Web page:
Brain cancer develops as a result of changes to the genetic material within brain cells. If you are experiencing symptoms, please give us a call today.
The brain, beyond being a network of roughly 100 billion neurons, is widely regarded as the organ that gives rise to our mind. The brain is not only made up of neurons but is also made up of many support cells. Known in the literature as glial cells, these support cells can be organized into various subtypes, which are specialized to perform different functions. As is the case for cancer that originates in other organs, brain cancer can originate in the various types of neurons and glia. This, among other factors, allows for the many different types of brain cancers that can develop, such as an astrocytoma—a cancer of a specific kind of glial cell.
Brain cancer develops as a result of changes to the genetic material within brain cells. These changes result in the pattern of cell growth and division characteristic of brain cancer. Although the increased likelihood of developing brain cancer is associated with the following factors, according to the American Cancer Society, in most cases, physicians and scientists are still trying to determine what causes brain cancer to develop:
Our specialists collect information regarding medical history, surgical history, social history, and family history; conduct laboratory testing, and review radiological studies to approach patient care in the most comprehensive and personalized manner.
If brain cancer is suspected, a doctor will likely order imaging to help arrive at a diagnosis. Imaging might include a CT scan, PET scan, PET-CT scan, or MRI. A CT (computed tomography) scan uses X-rays to generate a three-dimensional picture of the body whereas a PET (positron emission tomography) scan uses a small amount of radioactive tracer to locate any cancer cells by how readily they take up the radiotracer. A PET-CT combines the features of a CT scan with those of a PET scan. Lastly, an MRI (magnetic resonance imaging) uses magnetic fields to generate a detailed representation of the body.
If upon review of your results your doctor notices a mass suspicious for brain cancer, he or she will likely order a biopsy in order to make a diagnosis and plan treatment, if necessary.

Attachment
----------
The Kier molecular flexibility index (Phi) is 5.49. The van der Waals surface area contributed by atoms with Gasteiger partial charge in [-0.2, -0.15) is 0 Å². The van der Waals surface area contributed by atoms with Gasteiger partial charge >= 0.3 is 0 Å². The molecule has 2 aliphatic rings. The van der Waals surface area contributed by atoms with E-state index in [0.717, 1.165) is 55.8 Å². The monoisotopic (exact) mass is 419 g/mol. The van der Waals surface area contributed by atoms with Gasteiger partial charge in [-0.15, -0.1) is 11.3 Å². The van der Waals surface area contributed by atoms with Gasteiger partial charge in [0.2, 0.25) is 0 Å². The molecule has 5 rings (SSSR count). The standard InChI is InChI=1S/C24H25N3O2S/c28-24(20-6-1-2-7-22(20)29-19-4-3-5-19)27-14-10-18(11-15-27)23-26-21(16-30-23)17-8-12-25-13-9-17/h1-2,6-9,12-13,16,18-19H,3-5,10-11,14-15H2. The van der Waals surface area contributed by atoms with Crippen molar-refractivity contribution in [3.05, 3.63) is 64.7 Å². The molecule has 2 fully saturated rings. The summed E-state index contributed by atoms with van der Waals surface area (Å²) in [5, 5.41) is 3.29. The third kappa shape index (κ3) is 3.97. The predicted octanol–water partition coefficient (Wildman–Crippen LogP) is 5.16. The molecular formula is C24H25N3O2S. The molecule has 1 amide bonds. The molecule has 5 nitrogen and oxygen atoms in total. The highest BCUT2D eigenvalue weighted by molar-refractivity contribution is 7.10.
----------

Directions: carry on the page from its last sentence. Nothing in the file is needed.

The following, among others, may be indicative of brain cancer but may also be indicative of other illnesses:
It is important you tell your doctor if you have any of these signs and symptoms, so he or she may determine their cause and plan treatment, if necessary.
“Staging” occurs when a physician uses to test and scan results to determine which parts of the body are involved by cancer, in this case, brain cancer. Staging is important because different stages of brain cancer are better addressed with treatments that may differ in amount, combination, or type.
Treatment of brain cancer, depending on the stage and type, may include chemotherapy, radiation therapy, and/or surgery. These treatments may be used individually or in combination based on your doctor’s recommendations. It’s important to discuss all of your treatment options with your doctor to help make the decision that best fits your needs. Some important factors to consider when deciding on a brain cancer treatment plan include
You may feel the need to make a quick decision, but it is very important to ask questions if there is anything about which you’re not entirely sure. It is very important for you and your doctor to communicate and work together to weigh the benefits of each treatment option against the possible adverse effects in order to ultimately determine which treatment option is best for you.
The doctors here at LACN are here for you every step of the way through your journey. Our specialists can provide you with comprehensive, personalized care to help from diagnosis to remission and thereafter.